Despite the failed attempts last year to get Moscow prosecutors to shut down legally “grey” download site Allofmp3.com, the IFPI continue to attempt to exert pressure. Yesterday the BPI told the House of Commons select committee on culture media and sport that it was bringing an action against the website in the UK courts, but that it would not move against its users.
That pledge is good news for UK downloaders, who rely on the Copyright, Designs and Patents Act 1988 section 22 where it is implied that importing works for private and domestic use even without the licence of the copyright owner is not itself an infringement. I don’t think this has ever been tested in court and I’ve no idea whether, legally, downloading constitutes importing.
Anyway, yesterday, Allofmp3.com responded with a statement maintaining that the service is currently legal, but implying that things will have to change on 1st September 2006 when Russian copyright law changes. Staying inside the law may mean a reduction in the catalogue and an increase in prices.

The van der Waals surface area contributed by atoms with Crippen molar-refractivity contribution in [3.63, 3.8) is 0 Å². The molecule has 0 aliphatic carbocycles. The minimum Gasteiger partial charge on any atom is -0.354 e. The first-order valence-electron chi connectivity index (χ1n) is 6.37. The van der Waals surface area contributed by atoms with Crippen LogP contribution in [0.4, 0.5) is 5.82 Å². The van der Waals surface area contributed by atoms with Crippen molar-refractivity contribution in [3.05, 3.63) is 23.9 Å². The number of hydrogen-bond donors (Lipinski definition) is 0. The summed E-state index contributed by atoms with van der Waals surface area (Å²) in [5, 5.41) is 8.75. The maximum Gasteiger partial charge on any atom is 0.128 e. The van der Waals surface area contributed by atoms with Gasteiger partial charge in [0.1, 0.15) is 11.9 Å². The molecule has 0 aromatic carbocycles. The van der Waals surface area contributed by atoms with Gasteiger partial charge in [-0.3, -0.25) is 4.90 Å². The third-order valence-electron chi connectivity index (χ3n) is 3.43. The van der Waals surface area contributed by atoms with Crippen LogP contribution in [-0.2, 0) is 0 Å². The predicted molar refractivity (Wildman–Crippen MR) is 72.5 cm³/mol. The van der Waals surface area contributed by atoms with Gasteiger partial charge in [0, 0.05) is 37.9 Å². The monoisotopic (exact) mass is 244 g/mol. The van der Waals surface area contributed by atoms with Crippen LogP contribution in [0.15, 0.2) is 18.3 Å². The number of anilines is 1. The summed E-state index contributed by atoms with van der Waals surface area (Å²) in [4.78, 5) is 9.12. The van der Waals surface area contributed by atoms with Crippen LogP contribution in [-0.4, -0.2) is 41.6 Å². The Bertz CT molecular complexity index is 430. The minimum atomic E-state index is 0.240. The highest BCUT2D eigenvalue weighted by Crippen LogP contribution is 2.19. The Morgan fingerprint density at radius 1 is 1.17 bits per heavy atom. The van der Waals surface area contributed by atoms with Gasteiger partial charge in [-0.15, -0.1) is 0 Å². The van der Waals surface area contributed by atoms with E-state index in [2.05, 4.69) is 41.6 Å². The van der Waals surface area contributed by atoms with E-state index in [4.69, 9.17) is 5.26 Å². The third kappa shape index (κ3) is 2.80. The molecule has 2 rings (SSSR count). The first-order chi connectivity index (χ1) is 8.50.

All the same, the site, however legal, remains a trailblazer in how online music should be sold. Not in ease of use – iTunes beats it hands down there – but in empowering consumers by offering a range of encoding formats all without DRM to ensure the end user has full control of the music they have bought. And provided this remains the same, even if the prices go up, it will remain great value. It is after all just silly cheap at the moment… Still, it might be worth buying any music you want by August 31st…